A24

Free Fire Fires And Misses

For all its shoot-’em-up, popcorny-summer-movie fun, Ben Wheatley’s testosterone spree shows how low men can go

In Fiji, there lives a hermaphroditic flatworm, the smirkingly named Pseudobiceros hancockanus, famous for "penis fencing" — an hourlong battle in which two worms wave their dicks to see who wins nature's prize: the right to spawn. If the flatworms crawled to a theater to watch Ben Wheatley's testosterone spree Free Fire, they'd think, Eh, mankind ain't more advanced.

The nine crooks in this 1970s-set shoot-'em-up are also jockeying to mate, or at least date, gun broker Justine (Brie Larson), who's arranging a deal to sell rifles to the IRA. Her buyers, Irish rebels Chris (Cillian Murphy) and Frank (Michael Smiley), and the sellers, a motley crew that includes a failed Black Panther (Babou Ceesay), a twit (Sharlto Copley), and a wannabe James Bond (Armie Hammer), have assembled in an abandoned warehouse with their idiot goons, a suitcase of cash, and a van of AR-70s. But there can only be one alpha, and when the war for respect goes awry — and it does so spectacularly and stupidly in one minute — they're all reduced to bullet-riddled animals who'd still rather shoot each other than survive. These fools spend an hour of the film writhing on their bellies in the dirt. Pair Free Fire with Wheatley's last film, High-Rise, in which Tom Hiddleston's luxury apartment tower devolved into violent, orgiastic chaos, and the director's worldview is clear: Our species belongs in a zoo.

High-Rise brought down the rich. (It's worth watching mainly for Sienna Miller's vamp, who ruins mens' lives while wearing dresses slashed to her navel.) Free Fire ferments testosterone into hooch. The guys are drunk on their own egos, and the film feels like Reservoir Dogs with a hangover. Wheatley swaps out Tarantino's cool suits for disco lapels, and lets cowriter Amy Jump give the men zingers that clang like cheap pots. Copley's Vernon, a prematurely diagnosed child genius, has even given himself a catchphrase. "Vern and learn, baby!" he bleats. Later, Vernon boasts that he's wonderful to women. Justine rolls her eyes. He's oblivious.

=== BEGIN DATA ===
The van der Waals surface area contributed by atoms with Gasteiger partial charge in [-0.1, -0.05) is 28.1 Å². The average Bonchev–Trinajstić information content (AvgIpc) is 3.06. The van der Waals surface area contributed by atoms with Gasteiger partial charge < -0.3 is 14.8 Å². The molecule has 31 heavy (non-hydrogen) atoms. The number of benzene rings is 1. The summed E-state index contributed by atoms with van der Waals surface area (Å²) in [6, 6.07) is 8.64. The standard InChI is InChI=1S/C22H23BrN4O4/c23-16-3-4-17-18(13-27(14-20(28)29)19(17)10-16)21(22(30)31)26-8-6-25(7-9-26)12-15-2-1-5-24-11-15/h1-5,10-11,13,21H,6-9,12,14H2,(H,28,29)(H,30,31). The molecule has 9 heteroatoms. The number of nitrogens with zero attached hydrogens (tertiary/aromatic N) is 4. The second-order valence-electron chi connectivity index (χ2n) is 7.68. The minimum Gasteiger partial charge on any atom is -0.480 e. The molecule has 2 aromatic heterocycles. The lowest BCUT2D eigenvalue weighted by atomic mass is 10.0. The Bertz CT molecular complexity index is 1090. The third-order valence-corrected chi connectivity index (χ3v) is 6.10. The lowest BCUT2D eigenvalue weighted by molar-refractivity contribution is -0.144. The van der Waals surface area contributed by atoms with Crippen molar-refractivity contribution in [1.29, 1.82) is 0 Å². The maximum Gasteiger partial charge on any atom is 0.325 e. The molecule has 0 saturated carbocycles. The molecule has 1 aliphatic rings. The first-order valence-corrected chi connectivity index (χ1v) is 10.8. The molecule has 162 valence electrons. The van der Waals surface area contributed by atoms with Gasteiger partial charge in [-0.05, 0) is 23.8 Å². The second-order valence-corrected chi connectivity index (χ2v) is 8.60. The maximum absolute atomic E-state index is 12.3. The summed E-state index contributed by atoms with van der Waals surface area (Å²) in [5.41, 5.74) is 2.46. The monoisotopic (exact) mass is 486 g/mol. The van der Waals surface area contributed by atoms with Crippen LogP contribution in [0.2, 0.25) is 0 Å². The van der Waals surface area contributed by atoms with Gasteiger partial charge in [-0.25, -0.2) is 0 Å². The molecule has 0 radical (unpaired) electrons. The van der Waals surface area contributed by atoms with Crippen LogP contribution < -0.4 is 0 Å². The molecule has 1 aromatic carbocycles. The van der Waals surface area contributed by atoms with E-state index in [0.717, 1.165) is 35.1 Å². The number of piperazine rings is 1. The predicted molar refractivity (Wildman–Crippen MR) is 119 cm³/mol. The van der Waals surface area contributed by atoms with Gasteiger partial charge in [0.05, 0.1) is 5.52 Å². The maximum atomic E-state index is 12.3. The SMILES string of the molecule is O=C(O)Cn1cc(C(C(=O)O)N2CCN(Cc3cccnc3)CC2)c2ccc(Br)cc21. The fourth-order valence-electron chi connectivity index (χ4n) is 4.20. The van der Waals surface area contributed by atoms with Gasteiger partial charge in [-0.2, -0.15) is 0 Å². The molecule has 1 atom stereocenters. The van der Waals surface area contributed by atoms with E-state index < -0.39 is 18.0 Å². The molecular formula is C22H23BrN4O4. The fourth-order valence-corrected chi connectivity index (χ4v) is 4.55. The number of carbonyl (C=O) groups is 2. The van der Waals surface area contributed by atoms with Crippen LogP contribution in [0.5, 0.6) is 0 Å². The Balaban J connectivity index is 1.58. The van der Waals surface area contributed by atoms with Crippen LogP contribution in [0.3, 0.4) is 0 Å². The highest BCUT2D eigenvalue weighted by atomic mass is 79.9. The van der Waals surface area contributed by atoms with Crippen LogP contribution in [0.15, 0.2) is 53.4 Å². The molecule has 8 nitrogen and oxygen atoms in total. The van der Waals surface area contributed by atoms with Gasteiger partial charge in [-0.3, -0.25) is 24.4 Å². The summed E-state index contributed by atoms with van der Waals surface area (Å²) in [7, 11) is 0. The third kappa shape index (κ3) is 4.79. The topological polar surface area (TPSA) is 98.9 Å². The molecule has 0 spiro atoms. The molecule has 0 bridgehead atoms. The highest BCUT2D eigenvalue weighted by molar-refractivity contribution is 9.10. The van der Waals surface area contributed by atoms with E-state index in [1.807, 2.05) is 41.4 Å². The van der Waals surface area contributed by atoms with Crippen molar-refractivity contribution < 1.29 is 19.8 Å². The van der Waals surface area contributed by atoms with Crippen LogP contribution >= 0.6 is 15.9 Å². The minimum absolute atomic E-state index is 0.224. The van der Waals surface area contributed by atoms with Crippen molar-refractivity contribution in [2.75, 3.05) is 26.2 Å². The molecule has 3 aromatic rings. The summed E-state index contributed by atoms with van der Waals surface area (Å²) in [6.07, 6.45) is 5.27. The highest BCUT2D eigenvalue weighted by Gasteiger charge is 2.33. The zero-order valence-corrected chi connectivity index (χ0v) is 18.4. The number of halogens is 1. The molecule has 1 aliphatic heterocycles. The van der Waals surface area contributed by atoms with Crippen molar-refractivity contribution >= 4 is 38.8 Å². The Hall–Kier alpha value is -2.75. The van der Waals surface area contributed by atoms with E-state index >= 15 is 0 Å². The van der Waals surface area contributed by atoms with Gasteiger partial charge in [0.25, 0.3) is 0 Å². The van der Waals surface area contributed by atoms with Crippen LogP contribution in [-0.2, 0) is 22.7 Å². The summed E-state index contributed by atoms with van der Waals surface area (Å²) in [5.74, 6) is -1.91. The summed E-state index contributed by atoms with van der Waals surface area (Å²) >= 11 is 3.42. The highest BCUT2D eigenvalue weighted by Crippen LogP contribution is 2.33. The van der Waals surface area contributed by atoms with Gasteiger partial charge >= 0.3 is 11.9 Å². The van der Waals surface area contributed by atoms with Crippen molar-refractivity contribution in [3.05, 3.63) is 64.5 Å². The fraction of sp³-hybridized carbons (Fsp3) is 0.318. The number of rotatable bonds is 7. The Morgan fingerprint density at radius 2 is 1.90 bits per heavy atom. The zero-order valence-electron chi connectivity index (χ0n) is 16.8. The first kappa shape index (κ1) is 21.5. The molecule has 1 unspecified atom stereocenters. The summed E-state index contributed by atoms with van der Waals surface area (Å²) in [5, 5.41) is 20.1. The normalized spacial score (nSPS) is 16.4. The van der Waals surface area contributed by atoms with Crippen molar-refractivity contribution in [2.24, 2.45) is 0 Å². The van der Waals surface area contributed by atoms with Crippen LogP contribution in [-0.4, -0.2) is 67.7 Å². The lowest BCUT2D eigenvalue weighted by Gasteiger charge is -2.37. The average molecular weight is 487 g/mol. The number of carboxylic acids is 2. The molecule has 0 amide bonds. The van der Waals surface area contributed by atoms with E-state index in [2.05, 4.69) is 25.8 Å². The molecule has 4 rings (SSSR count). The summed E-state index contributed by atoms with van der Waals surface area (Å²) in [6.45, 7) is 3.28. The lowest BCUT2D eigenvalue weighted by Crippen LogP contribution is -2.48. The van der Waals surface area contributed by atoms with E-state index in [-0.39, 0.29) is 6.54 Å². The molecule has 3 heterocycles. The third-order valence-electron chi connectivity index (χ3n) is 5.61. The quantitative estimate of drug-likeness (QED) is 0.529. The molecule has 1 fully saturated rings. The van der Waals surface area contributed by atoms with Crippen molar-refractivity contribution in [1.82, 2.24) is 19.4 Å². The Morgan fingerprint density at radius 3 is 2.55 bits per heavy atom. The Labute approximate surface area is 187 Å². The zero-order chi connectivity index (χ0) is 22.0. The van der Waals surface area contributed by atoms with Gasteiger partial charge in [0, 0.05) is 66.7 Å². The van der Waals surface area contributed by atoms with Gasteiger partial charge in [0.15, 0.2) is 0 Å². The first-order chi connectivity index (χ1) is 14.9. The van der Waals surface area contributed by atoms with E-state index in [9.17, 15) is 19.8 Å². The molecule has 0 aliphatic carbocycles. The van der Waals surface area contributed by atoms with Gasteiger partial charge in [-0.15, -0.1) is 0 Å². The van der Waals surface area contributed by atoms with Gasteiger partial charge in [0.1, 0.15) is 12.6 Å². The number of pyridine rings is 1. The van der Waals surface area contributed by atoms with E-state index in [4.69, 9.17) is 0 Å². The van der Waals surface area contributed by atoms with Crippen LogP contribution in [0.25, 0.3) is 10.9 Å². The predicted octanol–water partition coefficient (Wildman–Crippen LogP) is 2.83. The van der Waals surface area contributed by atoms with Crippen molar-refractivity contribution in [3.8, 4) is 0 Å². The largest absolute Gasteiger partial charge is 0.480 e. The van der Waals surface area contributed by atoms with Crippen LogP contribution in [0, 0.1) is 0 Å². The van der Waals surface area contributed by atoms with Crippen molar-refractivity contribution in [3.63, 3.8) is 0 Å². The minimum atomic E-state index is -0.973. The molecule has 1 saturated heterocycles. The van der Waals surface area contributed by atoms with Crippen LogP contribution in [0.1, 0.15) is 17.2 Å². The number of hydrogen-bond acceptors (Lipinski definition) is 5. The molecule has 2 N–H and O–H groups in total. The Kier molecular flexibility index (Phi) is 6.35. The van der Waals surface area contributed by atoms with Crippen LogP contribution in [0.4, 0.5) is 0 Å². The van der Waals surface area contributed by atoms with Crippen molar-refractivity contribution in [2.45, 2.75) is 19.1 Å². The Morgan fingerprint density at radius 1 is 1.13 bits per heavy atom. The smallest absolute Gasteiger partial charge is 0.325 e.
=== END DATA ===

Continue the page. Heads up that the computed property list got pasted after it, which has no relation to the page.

Copley and Larson have terrific misfit chemistry. The more he howls — picture a baby pounding his fists on the fridge — the cooler she gets. Unlike the men, Justine will tolerate insults, and even pretend to thaw when Vernon gets his skull cracked on a car door. She knows that the more she coos over him, the more he'll pretend his head doesn't hurt. This is the battle of the sexes, and she's the only one who knows how to play. Yet, at the end of the day, she's a criminal, not a feminist hero, and the more Wheatley and Jump conflate the two — overreaching so far as to position her as the Joan of Arc of gunrunners — the more we sour on her, too.

Once the dudes start shooting, Free Fire becomes a noisy mess. Wheatley has no sense of the building's geography. We can't tell where they're crawling to or who they're trying to kill. Worse, his camera is close-up and spastic. Despite their loud jackets, the nine weirdos become a blur, including known faces like Sam Riley as a whiny junkie and Jack Reynor, bearish beneath a fedora and beard. The editing is so sloppy that Wheatley will keep the lens on one while an offscreen second screams the name of a third, all of them out-clattered by the pop-pop-pop-scream-pop-pop-pop of a roomful of lousy shots. No wonder someone yelps, "I forget whose side I'm on!" I'd tell him, but even after seeing the film twice, I'm not sure who he was.

Confusion could be Wheatley's point. Even they don't seem sure why they started blitzing, or what it'll take to stop. Honestly, neither does the movie. It's absurd and bleak and scrambled in its own intentions. Wheatley doesn't delight in the gore. He explodes more dust clouds than squibs. Usually, I'd prefer a director who didn't gawk at a wound, but if we're meant to feel sickened by idiocy, eventually these bullets need to hurt. I found myself surprised not just by who died, but by how little it mattered — a waste of a death in a film that's literally about wasted lives. Instead, for as fun and loud and popcorny as Free Fire plays to a crowd, I left feeling like Wheatley had missed his own target. He's shown us how low men can go. Then he squashed the worms and skittered away.